A new short film illustrating the prospect of military drones has been commissioned for an event at the United Nations Convention on Conventional Weapons, which is being hosted by the Campaign to Stop Killer Robots.

The film presents a fictionalized scenario in which a tech company showcases and deploys its latest combat drone, which is capable of distinguishing the good guys from the bad guys. A montage of mock new reports illustrates what happens next, when the device's true abilities are revealed and the machines begin killing off politicians and activists.

Stuart Russell, an artificial intelligence (AI) scientist at the University of California in Berkeley, is part of the group that will show the film to attendees. He has stated that the technology depicted in the film already exists, and it would actually be much easier to implement than self-driving vehicles.

Military drones are nothing new, having been used for reconnaissance missions as well as attacks. However, they have largely been operated by human pilots via remote control, whereas we're now in a position to outfit these machines with automated targeting systems. This advancement would allow them to execute missions autonomously.

This situation is troubling enough in its own right, but there are also concerns about the potential for widespread proliferation. These drones could be manufactured en masse for a relatively small amount of money – and they could be used to enact the unthinkable if they were to fall into the wrong hands.

Ban These Bots

The Campaign to Stop Killer Robots hopes to convince international authorities to establish a treaty that bans autonomous weapons. This would outlaw the large-scale manufacture of such machines, and apply oversight to any nation choosing to explore the technology.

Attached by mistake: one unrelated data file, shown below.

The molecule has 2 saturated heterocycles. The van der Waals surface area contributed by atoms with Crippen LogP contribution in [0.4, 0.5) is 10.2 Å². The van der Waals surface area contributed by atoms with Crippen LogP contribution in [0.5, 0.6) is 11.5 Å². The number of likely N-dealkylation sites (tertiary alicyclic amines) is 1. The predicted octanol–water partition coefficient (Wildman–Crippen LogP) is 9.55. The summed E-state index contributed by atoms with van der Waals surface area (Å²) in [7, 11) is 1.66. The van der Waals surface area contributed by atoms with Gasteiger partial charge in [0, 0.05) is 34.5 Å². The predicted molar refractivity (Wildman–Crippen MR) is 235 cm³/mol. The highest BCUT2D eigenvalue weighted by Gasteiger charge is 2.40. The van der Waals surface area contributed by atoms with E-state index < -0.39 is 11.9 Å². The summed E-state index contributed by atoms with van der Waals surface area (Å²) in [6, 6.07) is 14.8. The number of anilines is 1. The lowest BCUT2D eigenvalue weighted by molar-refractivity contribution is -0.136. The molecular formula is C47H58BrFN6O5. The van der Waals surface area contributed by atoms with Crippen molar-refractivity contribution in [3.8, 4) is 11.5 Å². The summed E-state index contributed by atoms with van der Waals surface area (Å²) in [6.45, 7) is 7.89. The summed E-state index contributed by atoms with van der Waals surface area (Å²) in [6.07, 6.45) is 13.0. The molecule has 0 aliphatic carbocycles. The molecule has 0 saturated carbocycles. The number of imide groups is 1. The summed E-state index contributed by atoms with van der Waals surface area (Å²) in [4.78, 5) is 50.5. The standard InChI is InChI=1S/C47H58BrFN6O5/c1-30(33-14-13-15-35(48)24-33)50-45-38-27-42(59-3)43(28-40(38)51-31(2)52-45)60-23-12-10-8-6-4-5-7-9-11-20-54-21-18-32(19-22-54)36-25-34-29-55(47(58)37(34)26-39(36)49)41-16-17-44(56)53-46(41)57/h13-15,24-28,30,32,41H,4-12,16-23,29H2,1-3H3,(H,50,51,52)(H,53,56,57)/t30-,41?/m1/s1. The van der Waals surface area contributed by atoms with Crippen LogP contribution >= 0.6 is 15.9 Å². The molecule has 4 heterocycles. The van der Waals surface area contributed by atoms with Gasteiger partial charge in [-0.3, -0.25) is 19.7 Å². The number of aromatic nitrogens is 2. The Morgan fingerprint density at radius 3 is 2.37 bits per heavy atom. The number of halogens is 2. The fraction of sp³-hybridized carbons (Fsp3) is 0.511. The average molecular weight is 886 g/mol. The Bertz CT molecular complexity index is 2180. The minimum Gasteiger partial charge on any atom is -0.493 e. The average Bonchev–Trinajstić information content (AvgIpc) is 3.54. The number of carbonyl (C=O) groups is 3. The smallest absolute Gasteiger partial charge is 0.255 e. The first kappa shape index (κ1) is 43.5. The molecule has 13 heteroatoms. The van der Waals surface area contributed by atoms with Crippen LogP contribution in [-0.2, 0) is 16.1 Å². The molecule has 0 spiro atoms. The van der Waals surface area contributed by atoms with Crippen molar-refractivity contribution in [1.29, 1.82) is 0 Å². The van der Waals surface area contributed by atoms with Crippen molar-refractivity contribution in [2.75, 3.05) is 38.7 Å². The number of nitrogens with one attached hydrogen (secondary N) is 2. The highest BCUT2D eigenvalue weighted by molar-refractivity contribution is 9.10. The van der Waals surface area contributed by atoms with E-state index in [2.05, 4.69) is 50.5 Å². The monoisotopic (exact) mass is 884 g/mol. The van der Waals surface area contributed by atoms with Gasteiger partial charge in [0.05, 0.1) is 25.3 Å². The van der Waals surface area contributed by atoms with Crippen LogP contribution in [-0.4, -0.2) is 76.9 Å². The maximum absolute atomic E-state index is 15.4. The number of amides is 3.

“Pursuing the development of lethal autonomous weapons would drastically reduce international, national, local, and personal security,” argued Russell, according to a report from The Guardian. This line of thinking has been compared to the approach that prompted the Biological Weapons Convention.

As the underlying technology that facilitates this kind of weaponry has progressed, experts have realized the need to appeal to lawmakers. And, while calls for legislation have been made for years, there has been a serious increase in activity over the course of 2017.

In August, Elon Musk led a host of prominent A.I. experts in signing an open letter that outlined the dangers of autonomous weapons. In November, scores of experts reached out to the Australian and Canadian heads of state, urging them to take action.

This technology is very real – and if we wait too long to regulate, it might be impossible to close Pandora's box.

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